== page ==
The Church bases itself on the Biblical text of James 5:14–15 (12): “Are any among you sick? They should call for the elders of the Church and have them pray over them, anointing them with oil in the name of the Lord. The prayerof faith will save the sick, and the Lord will raise them up; and anyone who has committed sins will be forgiven.” The other references supporting this aspect of the healing ministry of the Church are: “Cure the sick, raise the dead, cleanse the lepers, cast out demons. You received without payment; give without payment” (Mathew 10:8) (12); “Whenever you enter a town and its people welcome you, eat what is set before you; cure the sick who are there, and say to them, ‘The kingdom of God has come near to you'” (Luke 10:8–9) (12); and, “They cast out many devils, and anointed with oil many that were sick, and cured them” (Mark 6:13) (12).
Christian ethics and palliative care
Human life is very fragile during its beginning and its end. Vulnerable preborn human beings and aged people need care and protection. There are unending debates and ethical standpoints on the moral value and status of human embryos. On the basis of these arguments, philosophers, physicians and other scientists either accept or oppose abortion and other life-destroying techniques and technologies. Similarly, the question of euthanasia is being discussed and debated all over the world. There are people who argue that euthanasia is preferable to the prolongation of futile treatments, and there are others who oppose euthanasia. The Catholic Church and other agencies argue that nothing can justify ending, taking away or killing an innocent human life (15). All that we need is a consistent ethic that respects the fundamental right to life, whether at the initial or end stages of life.
Palliative care provides pain relief to terminally ill and dying patients. It accepts the withdrawal of futile treatments, while regarding death as inevitable and dying as a normal process. It is not aimed at hastening or postponing death. Palliative care helps to reduce the unbearable physical pain and affirms the aspect of human suffering. It helps the patient to cope with the pain and suffering positively. Can we justify palliative care within the tradition of Christian ethics? Is it right to increase the amount of morphine administered to the patient at the end of life to deal with pain, and thereby, indirectly hasten death, considering the effect of morphine on the respiratory system? This falls under the typical principle of double effect, developed by Thomas Aquinas in his work, Summa Theologica (16). According to the principle of double effect, it is morally permissible to perform an act that has double effects – good and bad – provided that the following conditions are met: (i) the act must not be intrinsically evil, but good or at least indifferent; (ii) the good effect must be the intended outcome and the evil effect the unintended outcome; (iii) the good effect must not be caused by the evil effect; and (iv) the unintended evil effect must not outweigh the good effect.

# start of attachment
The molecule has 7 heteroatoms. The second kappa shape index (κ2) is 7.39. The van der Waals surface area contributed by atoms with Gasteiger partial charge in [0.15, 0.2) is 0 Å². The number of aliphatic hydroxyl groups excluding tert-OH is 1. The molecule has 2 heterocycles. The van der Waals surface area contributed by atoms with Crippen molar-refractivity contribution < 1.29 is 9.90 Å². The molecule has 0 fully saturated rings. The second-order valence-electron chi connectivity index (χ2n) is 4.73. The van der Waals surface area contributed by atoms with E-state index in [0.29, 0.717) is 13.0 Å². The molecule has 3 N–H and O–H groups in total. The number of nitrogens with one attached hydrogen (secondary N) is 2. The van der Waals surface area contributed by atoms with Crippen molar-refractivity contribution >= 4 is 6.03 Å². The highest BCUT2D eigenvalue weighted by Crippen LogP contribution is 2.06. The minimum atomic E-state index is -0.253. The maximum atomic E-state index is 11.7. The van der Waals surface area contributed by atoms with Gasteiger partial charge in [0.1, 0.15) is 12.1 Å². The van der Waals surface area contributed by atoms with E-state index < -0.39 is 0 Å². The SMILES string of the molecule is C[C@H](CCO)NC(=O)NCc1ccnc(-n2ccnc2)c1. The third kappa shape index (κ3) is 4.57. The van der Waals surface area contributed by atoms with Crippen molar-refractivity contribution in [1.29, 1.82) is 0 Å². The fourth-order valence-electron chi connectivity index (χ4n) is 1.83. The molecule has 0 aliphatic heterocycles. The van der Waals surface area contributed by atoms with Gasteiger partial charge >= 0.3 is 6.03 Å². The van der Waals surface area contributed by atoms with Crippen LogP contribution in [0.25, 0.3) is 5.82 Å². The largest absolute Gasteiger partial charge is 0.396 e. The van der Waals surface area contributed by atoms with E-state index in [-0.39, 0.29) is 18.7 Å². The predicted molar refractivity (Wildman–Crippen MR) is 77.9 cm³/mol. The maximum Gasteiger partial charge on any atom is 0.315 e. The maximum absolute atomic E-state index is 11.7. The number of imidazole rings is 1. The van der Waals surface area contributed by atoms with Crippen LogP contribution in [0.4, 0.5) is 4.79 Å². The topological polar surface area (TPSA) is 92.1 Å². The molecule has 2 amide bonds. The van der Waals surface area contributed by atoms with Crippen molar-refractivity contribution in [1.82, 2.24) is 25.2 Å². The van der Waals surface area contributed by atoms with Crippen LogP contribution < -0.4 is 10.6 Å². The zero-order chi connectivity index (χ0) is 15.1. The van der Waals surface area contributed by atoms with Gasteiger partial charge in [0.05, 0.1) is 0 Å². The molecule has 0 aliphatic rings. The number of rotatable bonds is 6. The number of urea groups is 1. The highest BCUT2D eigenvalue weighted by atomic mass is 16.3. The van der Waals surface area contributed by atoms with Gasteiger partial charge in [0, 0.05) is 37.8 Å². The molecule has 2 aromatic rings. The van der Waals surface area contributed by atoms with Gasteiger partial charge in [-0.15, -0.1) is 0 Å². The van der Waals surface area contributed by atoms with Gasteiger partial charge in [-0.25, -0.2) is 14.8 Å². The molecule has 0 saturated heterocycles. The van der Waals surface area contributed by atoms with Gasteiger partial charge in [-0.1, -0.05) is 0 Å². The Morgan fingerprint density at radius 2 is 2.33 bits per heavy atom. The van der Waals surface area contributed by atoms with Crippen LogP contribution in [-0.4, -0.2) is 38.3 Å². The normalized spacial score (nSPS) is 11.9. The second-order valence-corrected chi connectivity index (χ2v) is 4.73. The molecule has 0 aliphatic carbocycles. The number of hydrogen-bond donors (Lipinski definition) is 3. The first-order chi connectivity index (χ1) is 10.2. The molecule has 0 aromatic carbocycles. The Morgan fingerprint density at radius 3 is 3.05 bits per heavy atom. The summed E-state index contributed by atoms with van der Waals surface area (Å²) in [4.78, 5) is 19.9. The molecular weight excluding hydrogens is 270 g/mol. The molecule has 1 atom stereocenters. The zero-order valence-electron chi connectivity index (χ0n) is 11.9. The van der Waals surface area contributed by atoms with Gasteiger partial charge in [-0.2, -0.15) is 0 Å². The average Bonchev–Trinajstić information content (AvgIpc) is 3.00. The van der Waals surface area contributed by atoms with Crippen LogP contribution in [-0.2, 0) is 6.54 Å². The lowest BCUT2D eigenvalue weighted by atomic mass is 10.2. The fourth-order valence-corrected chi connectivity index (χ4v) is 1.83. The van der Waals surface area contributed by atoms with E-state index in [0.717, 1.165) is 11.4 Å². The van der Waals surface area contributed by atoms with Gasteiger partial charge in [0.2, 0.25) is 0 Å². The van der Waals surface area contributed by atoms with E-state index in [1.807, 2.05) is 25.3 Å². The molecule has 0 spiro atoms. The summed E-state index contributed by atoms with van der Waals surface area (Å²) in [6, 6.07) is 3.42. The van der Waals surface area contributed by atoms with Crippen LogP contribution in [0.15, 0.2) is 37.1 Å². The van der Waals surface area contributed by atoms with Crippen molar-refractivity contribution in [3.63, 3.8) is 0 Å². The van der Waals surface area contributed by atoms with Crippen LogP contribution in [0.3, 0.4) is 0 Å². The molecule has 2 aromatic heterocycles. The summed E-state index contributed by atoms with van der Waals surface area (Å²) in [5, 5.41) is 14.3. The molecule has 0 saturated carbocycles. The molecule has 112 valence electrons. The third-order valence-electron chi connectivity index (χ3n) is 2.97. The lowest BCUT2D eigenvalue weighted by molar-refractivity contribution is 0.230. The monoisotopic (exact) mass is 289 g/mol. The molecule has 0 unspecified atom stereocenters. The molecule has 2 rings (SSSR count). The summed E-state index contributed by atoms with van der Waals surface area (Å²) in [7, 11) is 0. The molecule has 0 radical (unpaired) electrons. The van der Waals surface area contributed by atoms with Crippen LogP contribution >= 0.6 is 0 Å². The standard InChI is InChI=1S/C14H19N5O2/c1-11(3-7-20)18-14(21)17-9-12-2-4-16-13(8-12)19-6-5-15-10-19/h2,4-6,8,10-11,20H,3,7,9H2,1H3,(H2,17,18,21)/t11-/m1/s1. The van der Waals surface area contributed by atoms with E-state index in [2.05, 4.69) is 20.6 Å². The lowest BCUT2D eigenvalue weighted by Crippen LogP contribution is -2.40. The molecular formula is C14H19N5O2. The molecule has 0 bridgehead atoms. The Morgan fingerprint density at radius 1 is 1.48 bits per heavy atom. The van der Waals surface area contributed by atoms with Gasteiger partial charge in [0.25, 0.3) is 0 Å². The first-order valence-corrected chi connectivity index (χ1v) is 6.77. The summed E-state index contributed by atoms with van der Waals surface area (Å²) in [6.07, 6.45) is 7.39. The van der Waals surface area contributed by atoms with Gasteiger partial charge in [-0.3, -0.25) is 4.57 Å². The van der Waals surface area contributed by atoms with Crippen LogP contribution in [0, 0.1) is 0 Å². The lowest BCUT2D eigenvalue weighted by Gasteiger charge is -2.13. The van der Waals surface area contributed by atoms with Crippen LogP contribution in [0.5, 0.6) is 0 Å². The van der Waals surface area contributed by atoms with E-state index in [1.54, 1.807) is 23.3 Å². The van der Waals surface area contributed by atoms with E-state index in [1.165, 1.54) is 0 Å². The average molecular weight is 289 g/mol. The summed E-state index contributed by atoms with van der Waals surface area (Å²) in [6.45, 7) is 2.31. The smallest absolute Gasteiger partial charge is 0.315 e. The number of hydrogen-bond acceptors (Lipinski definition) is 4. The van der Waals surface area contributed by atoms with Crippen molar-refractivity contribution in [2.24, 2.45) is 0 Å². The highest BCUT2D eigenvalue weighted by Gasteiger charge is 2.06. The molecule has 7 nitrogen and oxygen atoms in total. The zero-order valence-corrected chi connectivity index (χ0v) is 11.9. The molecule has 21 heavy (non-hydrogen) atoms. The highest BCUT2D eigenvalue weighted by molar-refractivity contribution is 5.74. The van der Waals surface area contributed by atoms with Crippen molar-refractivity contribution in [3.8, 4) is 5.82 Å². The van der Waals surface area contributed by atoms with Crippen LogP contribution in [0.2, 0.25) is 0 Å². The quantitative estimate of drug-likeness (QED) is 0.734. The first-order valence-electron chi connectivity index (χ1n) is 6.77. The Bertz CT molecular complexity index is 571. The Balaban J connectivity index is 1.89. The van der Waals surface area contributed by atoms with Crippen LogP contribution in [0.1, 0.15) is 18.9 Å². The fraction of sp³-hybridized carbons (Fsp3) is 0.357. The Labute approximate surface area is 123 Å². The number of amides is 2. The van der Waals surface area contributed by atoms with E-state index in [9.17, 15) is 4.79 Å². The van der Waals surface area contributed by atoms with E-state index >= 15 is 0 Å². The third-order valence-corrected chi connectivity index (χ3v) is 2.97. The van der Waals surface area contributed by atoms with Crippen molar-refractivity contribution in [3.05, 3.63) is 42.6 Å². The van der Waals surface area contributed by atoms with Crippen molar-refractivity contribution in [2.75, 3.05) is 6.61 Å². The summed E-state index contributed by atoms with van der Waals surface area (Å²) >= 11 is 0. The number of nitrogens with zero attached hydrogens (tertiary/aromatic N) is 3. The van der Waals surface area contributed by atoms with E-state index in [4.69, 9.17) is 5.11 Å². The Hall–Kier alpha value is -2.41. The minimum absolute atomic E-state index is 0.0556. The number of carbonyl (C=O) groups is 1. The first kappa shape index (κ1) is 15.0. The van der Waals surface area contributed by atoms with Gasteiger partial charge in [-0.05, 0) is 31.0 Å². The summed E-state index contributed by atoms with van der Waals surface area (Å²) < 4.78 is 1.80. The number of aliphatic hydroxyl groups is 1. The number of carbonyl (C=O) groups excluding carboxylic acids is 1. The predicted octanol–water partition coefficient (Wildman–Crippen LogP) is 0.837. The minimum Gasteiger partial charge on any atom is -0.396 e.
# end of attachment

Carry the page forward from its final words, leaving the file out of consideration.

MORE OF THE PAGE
Bridget Campion, a Catholic bioethicist, has applied the principle of double effect to the issue of pain relief at the end of life. The intended good of pain relief is within the normal standards of medical practice. Pain relief is not intrinsically evil. Increasing the dose of morphine is associated with an unintended risk of hastening the patient’s death, which is possible but not sought.4 The intended good is not achieved by hastening the patient’s death; the latter is only a side-effect, unlike in the case of physician-assisted suicide, in which death is a means of putting an end to the patient’s suffering. By increasing the dose of morphine and thereby relieving the patient’s physical pain, the caretakers make it possible for the patient to attend to outstanding issues, such as spiritual matters or family reconciliation. The intended good is much greater in proportion than the unintended effect of hastening death. It is good both for the patient and the family if the patient is freed from physical suffering prior to death. The risk of hastening death might be tolerated in the process (17).